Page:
But such nuanced product decisions cannot be captured in a collection of vectors, even with interactions layered on top.

Earlier, I referred to “developer handoff” as being controversial. What I was getting at is this: the heavily promoted workflow of going from static mockups to code makes little sense considering the vast differences between the two mediums.

The problem with “developer handoff” is not in the name. Nor is the problem in the implementation. Even the notion of designers passing their work along the production line is conceptually sound.

The problem is that there is nothing useful to “handoff”. Getting the information out of the vectors is not the hard part. Honestly, most of it is useless anyway. It’s getting the necessary information in that’s the challenge. This is the reason that vector-based drawing tools are not well-suited to UI design. Vector graphics are physically incapable of holding the kind of information necessary to adequately inform the design of a digital product.

But even if we could somehow pack these decisions into vector graphics, illustration tools do not provide an environment conducive to making key decisions about a digital product. You cannot make well-informed product design decisions in an environment that lacks any context of the medium you’re designing for.

These are the decisions that make or break digital products. If you want to be the one to make these decisions, you must become familiar with the many environments in which your product will exist.

“Production code is a surrogate for decision-making power. Production code is the source of truth. It is the realtime sum total of all the conversations, all the decisions, all the politics…it is everything. Whoever is pushing code to production is running the product. Everyone else only has influence.” — Rebekah Cox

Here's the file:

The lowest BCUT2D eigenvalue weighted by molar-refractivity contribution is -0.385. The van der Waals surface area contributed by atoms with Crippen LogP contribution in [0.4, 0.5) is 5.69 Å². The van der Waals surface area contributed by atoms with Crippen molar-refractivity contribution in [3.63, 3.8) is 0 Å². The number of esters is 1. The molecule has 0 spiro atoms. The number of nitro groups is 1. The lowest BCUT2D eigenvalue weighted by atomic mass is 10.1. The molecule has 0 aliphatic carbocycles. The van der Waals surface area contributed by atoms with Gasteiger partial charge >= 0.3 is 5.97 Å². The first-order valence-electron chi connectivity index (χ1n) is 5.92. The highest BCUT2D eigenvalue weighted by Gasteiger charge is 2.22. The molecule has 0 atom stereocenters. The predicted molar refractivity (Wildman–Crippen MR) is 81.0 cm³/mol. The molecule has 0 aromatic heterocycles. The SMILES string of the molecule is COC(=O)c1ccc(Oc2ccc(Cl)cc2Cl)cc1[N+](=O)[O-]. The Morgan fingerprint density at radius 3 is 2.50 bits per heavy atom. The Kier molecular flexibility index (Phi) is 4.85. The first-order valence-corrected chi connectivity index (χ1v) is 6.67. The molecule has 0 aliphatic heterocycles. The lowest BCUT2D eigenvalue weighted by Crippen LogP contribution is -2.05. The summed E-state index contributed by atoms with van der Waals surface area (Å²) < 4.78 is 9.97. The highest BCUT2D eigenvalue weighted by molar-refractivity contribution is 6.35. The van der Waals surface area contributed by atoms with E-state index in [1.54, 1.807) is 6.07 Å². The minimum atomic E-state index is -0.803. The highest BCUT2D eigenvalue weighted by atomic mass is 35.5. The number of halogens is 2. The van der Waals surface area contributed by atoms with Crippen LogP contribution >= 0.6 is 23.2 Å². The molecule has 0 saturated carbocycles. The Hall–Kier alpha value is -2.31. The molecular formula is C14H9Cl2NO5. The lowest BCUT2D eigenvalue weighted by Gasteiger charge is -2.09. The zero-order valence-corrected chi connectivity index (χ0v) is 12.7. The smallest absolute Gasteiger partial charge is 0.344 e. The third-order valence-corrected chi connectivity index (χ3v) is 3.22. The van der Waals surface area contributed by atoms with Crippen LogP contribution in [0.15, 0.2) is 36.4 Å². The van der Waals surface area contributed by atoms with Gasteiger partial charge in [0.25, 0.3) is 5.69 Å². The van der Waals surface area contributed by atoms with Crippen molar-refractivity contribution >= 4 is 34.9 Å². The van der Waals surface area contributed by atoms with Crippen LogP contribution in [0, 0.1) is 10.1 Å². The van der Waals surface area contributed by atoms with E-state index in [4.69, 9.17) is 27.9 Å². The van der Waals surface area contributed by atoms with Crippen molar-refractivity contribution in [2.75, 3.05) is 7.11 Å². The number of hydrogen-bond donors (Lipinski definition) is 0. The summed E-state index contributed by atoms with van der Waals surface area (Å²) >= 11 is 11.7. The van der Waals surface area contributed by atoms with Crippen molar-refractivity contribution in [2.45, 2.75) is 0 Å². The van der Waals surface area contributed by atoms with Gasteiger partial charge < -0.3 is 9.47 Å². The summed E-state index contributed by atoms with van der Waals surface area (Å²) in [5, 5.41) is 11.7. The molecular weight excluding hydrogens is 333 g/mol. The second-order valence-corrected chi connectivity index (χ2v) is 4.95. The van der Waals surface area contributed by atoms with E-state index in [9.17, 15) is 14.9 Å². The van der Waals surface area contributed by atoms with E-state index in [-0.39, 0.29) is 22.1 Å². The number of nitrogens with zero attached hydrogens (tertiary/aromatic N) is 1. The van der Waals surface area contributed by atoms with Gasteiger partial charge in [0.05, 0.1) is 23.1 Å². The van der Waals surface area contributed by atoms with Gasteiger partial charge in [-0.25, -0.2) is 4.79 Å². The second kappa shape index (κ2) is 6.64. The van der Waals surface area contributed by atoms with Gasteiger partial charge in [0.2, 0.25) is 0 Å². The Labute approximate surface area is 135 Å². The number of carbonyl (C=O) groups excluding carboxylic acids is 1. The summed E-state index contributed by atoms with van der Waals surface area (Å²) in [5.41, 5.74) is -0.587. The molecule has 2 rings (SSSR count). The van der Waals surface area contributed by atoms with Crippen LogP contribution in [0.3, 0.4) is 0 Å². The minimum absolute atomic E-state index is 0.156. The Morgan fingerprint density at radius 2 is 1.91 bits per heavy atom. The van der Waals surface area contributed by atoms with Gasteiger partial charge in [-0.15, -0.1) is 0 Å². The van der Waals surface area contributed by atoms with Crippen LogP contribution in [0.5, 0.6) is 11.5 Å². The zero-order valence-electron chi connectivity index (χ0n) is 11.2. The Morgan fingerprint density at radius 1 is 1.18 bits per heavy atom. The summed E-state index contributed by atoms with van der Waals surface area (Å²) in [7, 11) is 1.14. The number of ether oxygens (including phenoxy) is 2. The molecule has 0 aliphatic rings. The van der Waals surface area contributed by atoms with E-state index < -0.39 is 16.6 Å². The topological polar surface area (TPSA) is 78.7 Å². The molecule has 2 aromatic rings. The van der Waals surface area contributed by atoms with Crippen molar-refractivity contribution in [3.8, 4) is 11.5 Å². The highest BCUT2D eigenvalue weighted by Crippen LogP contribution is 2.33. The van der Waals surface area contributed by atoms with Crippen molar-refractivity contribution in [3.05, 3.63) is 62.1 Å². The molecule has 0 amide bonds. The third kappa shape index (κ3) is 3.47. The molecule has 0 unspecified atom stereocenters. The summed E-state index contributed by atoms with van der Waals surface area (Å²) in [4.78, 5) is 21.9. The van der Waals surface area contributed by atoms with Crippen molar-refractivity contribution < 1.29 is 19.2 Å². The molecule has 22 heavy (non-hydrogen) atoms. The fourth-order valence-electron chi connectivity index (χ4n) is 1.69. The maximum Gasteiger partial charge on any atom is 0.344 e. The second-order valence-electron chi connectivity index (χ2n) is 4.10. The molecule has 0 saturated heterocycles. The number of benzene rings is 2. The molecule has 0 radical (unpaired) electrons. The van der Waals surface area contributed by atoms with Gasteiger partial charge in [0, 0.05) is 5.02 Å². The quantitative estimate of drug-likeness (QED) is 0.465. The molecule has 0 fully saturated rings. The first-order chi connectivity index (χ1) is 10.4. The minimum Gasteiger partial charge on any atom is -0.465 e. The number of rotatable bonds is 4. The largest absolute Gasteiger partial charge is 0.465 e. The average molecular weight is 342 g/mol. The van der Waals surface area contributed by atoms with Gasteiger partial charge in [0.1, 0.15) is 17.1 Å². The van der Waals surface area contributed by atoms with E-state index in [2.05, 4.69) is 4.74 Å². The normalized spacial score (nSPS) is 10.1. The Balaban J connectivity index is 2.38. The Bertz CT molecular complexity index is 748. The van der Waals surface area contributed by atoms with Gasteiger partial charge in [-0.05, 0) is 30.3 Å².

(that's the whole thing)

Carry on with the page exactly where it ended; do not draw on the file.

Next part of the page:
Rebekah proposes that the people with the most decision-making power are those closest to the code.

If our design tools are to provide us with the same level of product influence that developers have enjoyed exclusively for decades, they need to move on from the broken workflows of the past and continue to embrace the interactive mediums of the future.

If you’re interested in Modulz, the new design tool I’m working on, we post regular updates on Twitter. If you want to chat about tooling or systems, feel free to reach out to me via email or Twitter.

Shoutout to Dave Feldman, Adam Morse, Scott Raymond, Patrick Smith, Michael Le, Kilian Valkhof, David Tuite and others for helping out with editing.